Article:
Real Estate Withholding

What is California Real Estate Withholding (aka Cal-FIRPTA)?
Real estate withholding is a prepayment of income (or franchise) tax due from sellers on the gain from the sale of California real property. It is not an additional tax on the sale of real estate.

When is Real Estate Withholding Required?
Withholding is required whenever California real estate is sold or transferred. The real estate escrow person (REEP) is required to notify buyers of withholding requirements, unless the buyer is a Qualified Intermediary (QI) in a deferred exchange. The amount withheld from the seller or transferor is sent to the FTB as required by R&TC Section 18662.
• Sales or transfers of real property (including gifts and exchanges)
• Leaseholds/options
• Short sales
• Easements
• Personal property sold with real property (if not stated separately)
• Vacant land
Withholding is the responsibility of the buyer or QI, but it may be performed by the REEP on the buyer’s behalf. For more information about withholding, get FTB Publication 1016, Real Estate Withholding Guidelines at:
When Is Real Estate Withholding NOT Required:
Real estate withholding is not required when any of the following apply:
• The total sales price is $100,000 or less.
– When multiple sellers are involved in the transaction, the withholding is determined by the total sales price, not by
each seller’s portion.
– Sales of multiple parcels and/or family units (duplex, triplex, etc.) within the same escrow agreement constitute one
transaction for purposes of determining the withholding requirements. Withholding is required when the combined
sales price of all parcels exceeds $100,000, even though the sales price of each separate parcel in the same escrow transaction is under $100,000.
• The property is being foreclosed upon in any of the following ways:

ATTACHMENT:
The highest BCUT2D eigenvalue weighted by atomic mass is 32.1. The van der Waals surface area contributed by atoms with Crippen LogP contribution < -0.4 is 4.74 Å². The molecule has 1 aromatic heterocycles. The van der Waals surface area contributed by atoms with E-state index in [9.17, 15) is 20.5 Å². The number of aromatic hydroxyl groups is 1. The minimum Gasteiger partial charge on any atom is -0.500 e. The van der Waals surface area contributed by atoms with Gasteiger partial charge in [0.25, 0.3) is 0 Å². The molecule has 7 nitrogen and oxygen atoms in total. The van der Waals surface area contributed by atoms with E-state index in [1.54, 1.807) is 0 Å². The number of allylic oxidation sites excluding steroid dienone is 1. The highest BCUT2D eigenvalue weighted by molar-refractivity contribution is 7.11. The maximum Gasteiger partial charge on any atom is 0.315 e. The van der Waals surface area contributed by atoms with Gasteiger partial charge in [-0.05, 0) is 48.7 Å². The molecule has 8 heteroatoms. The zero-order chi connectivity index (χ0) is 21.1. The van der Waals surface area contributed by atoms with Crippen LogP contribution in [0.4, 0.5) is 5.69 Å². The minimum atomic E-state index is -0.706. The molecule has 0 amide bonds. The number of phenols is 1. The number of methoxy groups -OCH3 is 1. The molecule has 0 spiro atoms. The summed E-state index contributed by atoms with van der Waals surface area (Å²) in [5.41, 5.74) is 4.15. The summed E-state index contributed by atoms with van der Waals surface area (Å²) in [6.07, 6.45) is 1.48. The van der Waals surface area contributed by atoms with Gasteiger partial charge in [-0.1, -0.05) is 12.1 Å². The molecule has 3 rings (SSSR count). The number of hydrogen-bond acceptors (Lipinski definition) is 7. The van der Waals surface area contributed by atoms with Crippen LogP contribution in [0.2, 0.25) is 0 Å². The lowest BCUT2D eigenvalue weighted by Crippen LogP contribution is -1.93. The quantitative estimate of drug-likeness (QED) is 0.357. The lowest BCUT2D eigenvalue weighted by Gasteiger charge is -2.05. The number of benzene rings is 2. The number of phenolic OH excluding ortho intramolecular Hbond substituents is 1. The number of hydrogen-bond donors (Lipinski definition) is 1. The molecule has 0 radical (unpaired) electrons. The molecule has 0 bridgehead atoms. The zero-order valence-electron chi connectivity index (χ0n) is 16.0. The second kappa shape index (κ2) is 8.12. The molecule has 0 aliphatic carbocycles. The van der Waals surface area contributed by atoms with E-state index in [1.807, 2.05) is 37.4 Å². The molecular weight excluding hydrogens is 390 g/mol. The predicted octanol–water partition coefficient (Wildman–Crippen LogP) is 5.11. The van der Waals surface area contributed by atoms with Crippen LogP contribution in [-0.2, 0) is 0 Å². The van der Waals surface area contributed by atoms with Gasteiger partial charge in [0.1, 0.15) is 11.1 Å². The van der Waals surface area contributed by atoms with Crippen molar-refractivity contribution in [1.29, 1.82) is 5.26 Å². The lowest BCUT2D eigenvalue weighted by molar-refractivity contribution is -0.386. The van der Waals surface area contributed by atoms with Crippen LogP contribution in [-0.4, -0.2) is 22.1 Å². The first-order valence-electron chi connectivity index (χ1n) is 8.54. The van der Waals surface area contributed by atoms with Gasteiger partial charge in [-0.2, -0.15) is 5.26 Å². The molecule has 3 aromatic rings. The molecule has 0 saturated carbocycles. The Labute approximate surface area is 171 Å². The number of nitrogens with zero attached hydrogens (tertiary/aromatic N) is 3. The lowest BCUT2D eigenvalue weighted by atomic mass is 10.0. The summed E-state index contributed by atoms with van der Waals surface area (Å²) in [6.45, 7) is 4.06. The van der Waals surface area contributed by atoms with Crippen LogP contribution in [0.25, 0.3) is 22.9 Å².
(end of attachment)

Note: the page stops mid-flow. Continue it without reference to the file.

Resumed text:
– Sold according to a power of sale under a mortgage or deed of trust.
– Sold according to a decree of foreclosure.
– Acquired a deed in place of foreclosure.
• The transferor is a bank acting as a trustee (except for a deed of trust).
• The seller or transferor certifies to an exemption on Form 593.
California law excludes the following entities from withholding:
• The United States and any of its agencies or instrumentalities.
• A state, a possession of the United States, the District of Columbia, or any of its political subdivisions or instrumentalities.
Who is Subject to Withholding?
Unless an exemption applies, all of the following are subject to real estate withholding:
• Individuals
• Corporations
• Partnerships
• Limited liability companies (LLC)
• Estates
• Trusts
• Real estate investment trusts (REIT)
• Relocation companies
• Bankruptcy trusts and estates
• Conservatorships
Who Must File:
A seller/transferor that qualifies for a full, partial, or no withholding exemption must file Form 593.
Any remitter (individual, business entity, trust, estate, or REEP) who withheld on the sale/ transfer of California real property must file Form 593 to report the amount withheld. If this is an installment sale payment after escrow closed, the buyer/ transferee is the responsible person. See Form 593 Instructions, Part V, Buyer/Transferee information.
All remitters are required to complete the applicable part(s) of Form 593 and submit Sides 1-3 to the FTB regardless of the real estate transaction.
When and Where to File Form 593:
The Form 593 must be sent to the FTB by the 20th Day of the calendar month following the month in which escrow closes.
If the seller/transferor is exempt from withholding, Form 593 must be sent to the real estate escrow person or QI
prior to the close of the real estate transaction. The real estate escrow person or QI will then forward to the FTB as directed.
If withholding is required, additional forms will be needed for the remittance, but the timing remains the same.
For withholding on installment sales, see Form 593 Instructions for details or visit the FTB website at
Mail to:
PO BOX 942867
SACRAMENTO, CA 94267-0651
This article is a reproduction of the source credited above. Please note that any advice, whether legal or otherwise is the opinion of the author. WFG would encourage any person with legal questions relating to this topic to seek an independent legal opinion.

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